Chiefs might change, but management stays the same
When Colin Powell arrived at the State Department four years ago, its IT infrastructure was in shambles. Among the problems, employees could not access the Internet from their desktop PCs, and at embassies around the world there were no classified PCs connected to the Defense Department’s Secret IP Router Network.
But Powell, one of a wave of cabinet secretaries to resign this month, will be re-membered for fixing these problems and for his commitment to upgrading and using technology to meet State’s mission.
State CIO Bruce Morrison said Powell spent the last four years making sure his re- forms would remain part of the department’s standard operating procedures long after he’d moved on.
“The key thing secretary Powell did to institutionalize his reforms is put in place an $85 million-a-year IT modernization program,” Morrison said. “Before we do any other IT projects, he insisted we pay for modernizing our infrastructure. It has become a part of our annual budget allocation.”Recognizing IT’s importance
Powell is not alone among the departing department chiefs in receiving praise for seeing the importance of IT and nurturing the processes to manage it better.
At the Commerce Department, departing secretary Donald Evans strengthened the joint review of budget proposals and ongoing projects by the CIO and chief financial officer.
“Secretary Evans put the CIO community on the map as being an important part of the management of the department,” one Commerce systems chief said. “I don’t think that will change when the new secretary comes in.”
An exodus of cabinet officials is a hallmark of most second-term presidencies. When President Reagan began his second term, every cabinet position changed hands. But the continuity in the White House generally leads to a continuity in priorities, the Commerce official said.
Across government, agency officials and government observers say no matter how many secretaries and other executives eventually leave, the President’s Management Agenda will remain as the framework that continues to govern agency priorities.
“This administration laid out a clear agenda on the management side, and the goals are pretty well articulated,” said David McClure, vice president for e-government at the Council for Excellence in Government. “A new person coming in can clearly see what they are walking into, and that may be a factor in both the selection and acceptance of some of these positions.”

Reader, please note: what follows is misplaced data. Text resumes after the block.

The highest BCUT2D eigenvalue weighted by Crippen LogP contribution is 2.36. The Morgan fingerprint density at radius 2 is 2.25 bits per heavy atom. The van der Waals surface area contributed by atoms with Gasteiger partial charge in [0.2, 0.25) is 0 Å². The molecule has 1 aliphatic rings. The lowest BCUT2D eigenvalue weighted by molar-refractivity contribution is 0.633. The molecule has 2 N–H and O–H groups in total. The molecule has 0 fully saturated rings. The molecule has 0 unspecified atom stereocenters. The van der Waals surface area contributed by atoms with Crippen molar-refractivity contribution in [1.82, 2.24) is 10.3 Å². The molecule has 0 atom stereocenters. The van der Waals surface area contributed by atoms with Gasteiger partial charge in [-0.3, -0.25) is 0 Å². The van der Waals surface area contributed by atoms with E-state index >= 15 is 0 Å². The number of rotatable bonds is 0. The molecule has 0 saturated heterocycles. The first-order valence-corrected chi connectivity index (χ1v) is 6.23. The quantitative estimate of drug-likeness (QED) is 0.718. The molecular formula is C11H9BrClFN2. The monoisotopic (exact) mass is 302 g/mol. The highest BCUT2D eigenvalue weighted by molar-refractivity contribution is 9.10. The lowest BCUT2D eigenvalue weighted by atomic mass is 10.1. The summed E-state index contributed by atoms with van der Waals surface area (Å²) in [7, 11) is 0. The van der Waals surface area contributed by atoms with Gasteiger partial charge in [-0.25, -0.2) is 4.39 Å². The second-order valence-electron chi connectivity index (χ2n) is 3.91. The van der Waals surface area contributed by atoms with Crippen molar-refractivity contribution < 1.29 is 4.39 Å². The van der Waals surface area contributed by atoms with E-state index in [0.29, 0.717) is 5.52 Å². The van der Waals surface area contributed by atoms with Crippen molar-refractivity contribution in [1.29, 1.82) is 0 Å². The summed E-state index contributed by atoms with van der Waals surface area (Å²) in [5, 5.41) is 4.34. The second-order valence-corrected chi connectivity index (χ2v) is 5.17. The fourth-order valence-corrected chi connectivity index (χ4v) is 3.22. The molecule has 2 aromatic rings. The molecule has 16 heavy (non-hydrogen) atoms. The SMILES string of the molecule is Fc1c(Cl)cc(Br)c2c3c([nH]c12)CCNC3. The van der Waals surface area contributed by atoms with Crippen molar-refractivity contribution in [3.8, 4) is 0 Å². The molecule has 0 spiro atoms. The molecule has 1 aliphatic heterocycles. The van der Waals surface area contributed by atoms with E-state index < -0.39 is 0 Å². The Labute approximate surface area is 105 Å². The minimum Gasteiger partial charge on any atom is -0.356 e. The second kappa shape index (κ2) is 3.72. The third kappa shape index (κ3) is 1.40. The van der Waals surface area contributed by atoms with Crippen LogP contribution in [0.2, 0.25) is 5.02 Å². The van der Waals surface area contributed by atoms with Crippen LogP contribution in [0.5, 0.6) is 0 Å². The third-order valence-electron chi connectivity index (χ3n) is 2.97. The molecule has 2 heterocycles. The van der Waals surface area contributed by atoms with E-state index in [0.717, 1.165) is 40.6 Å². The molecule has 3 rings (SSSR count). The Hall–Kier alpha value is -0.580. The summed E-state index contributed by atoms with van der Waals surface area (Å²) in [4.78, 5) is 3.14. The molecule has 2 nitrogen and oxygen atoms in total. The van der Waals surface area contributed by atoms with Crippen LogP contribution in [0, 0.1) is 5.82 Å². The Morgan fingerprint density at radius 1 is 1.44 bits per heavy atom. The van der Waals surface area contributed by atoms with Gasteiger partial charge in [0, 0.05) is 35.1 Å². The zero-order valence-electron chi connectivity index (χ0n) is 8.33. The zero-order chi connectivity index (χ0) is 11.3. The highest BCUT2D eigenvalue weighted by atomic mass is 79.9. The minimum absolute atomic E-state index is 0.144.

And the fact that agencies also have accepted the PMA will make these transitions easier, experts said. Interestingly, respondents to a recent GCN Reader Survey were divided on how well the government has done at meeting the PMA’s improvement goals.
“The PMA is the level playing field for all the political appointees,” said C. Morgan Kinghorn, president of the National Academy of Public Administration. “There have been enough successes with these issues that not much will change dramatically.”
New political appointees also will bring fresh ideas of how to improve the PMA’s implementation, said Carl DeMaio, president of the Performance Institute of Arlington, Va.
“The new people are not wedded to the current situation and they may be able to take an outsider’s perspective on a new way to implement the PMA,” DeMaio said. “The shelf life of a private-sector change agent is about 36 months, so for these secretaries and deputy secretaries to last four years and decide to move on is not a bad thing.”
The Commerce official said most of the impact of a new secretary or deputy would be on the policy side. Few major projects, such as the Decennial Census or the Patent and Trademark Office’s modernization project, would be significantly changed.
The Commerce official said Evans would be remembered for establishing the ground rules of what the agency and bureau CIOs do and whom they directly report to.
Morrison said Powell will be remembered for routinely being involved in IT matters.
“This is how the process works,” DeMaio said. “There are no management or policy decisions driving this. After four years, it is the natural time for people to leave. The impact on management, though, will be minimal.”
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